Zhuangzi – prophet of the Axial Age

How can the Daoist, Zhuangzi, be understood in relation to what is known by historians of ideas as the Axial Age – or, as I think it is more accurately put, the Axial shifts that can be observed as part of civilizational development? The notion was formulated by Karl Jaspers. He discussed how many cultures have come to recognise key figures, from Socrates to the Buddha, as constellating in their lives historic changes in the experience of being human, and articulating in their teachings the philosophies of life that might support new ways of human flourishing.

Zhuangzi (alongside Laozi and others) are such figures too, emerging at a period in Chinese history in which human beings “dared to rely on themselves as individuals”, as Jaspers put it, and confront traditional ways of doing things. It meant that “hitherto unconsciously accepted ideas, customs and conditions were subjected to examination” so that human beings might be more “open to new and boundless possibilities” and raise themselves above their limited selves.

In an essay entitled, The Axial Age Theory, part of a collection edited by Robert N Bellah and Hans Joas, The Axial Age and Its Consequences, Heiner Roetz defends the thesis, with modifications, as a useful way of thinking about the Chinese case, which experienced a breakdown of the old order in a deep crisis of the ancient society in the middle of the last millennium BCE.

“It shook the traditional worldview based on the religion of “Heaven” (tian) and the code of propriety (li) of the Zhou people. There is a very clear notion in Zhou texts that something unprecedented has commenced. They speak of a “chaotic” and “drowning” world that has lost its foundations and is falling apart. The original “undividedness” has been “cut into pieces” (Laozi 28), “the great primordial virtue is no longer one” (Zhuangzi 11).”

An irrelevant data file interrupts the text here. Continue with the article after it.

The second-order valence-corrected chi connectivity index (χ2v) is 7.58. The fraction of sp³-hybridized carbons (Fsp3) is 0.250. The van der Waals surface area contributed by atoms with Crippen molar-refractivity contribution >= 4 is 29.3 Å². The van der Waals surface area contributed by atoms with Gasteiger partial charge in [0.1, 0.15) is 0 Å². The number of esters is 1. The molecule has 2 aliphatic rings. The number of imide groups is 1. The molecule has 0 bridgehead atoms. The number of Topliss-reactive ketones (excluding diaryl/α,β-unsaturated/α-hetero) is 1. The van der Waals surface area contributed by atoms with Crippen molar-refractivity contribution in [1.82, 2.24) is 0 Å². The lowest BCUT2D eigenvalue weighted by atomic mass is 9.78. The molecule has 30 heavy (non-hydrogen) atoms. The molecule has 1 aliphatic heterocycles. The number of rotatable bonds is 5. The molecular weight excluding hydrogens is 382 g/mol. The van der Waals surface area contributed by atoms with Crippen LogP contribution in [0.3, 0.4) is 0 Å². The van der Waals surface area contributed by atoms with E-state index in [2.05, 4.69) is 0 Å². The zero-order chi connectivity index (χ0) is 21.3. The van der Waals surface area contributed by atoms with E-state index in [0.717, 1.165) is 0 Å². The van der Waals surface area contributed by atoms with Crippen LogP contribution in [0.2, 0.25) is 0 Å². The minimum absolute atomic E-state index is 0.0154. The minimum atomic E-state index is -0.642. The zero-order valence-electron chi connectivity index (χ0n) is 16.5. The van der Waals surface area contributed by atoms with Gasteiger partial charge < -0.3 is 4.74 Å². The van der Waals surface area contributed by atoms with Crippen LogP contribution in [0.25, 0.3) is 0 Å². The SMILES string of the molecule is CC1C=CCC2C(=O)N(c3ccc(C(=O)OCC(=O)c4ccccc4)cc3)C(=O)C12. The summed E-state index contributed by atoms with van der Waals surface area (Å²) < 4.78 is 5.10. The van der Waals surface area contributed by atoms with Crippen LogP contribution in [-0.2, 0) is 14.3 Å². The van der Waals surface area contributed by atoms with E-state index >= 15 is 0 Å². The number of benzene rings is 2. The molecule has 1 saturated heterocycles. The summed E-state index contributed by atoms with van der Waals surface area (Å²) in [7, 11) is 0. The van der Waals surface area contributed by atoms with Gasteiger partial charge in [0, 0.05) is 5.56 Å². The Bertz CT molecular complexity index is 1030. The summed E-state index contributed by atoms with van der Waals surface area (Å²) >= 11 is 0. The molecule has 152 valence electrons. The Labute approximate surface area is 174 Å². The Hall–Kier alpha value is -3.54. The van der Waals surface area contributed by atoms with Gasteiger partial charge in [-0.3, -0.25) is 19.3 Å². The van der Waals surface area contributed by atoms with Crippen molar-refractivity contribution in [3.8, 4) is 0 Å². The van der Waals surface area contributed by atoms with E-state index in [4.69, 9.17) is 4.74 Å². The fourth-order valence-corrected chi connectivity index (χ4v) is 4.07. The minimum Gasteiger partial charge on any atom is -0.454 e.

It was a situation in which, as Zhuangzi also wittily puts it (Zhuangzi 10): “He who steals a belt buckle is put to death, but he who steals a country becomes a feudal lord.”

Alongside the discontent and suffering, the existential experience of the crisis is captured in the well-known reflection of Chuang Chou (Zhuangzi) dreaming he was a butterfly, and then wondering if he was a butterfly dreaming that he was Chuang Chou (Zhuangzi 2). The story conveys the new imperative of individual responsibility in its posing of this perplexity: when Chuang Chou wakes up he is “solid and unmistakable Chuang Chou” and yet can’t be quite sure of what he knows. Similarly, the story insists that there “must be some distinction [between Chuang Chou and the butterfly].” And yet it is hard to articulate what this “Transformation of Things” might be.

In other words, replying on oneself requires a toleration of doubt. A sense of uncertainty is carried in the affirmation that “This is called the Transformation of Things”. What is this This? It asks for an embrace of transitions and transformations. In Zhuangzi 1, Nieh Ch’ueh asks Wang Ni about how it is possible to know “what is profitable or harmful” without knowing what is right in an absolute sense, as Wang Ni admits he does not: “The way I see it, the rules of benevolence and righteousness and the paths of right and wrong are all hopelessly snarled and jumbled”. It’s the Axial anxiety in a nutshell. But Wang Ni’s response also captures the Axial possibility.

He says that the “Perfect Man is godlike”: an individual who can both embrace the transition of things, as a human person, and stay in touch with an ineffable steadiness that transcends them, in knowing the Dao or Way. “Though the great swamps blaze, they cannot burn him; though the great rivers freeze, they cannot chill him; though swift lightening splits the hills and howling gales shake the sea, they cannot frighten him… Even life and death have no effect on him, much less the rules of profit and loss!” This is pointing to a detachment from the apparent and overwhelming immediacy of the present in favour of cultivating a familiarity with, what Chang Wu-tzu, later in Zhuangzi 1, calls a “leap into the boundless”. The Axial promise, as presented and conveyed by Zhuangzi, is that the boundless can become a home in the present, here and now.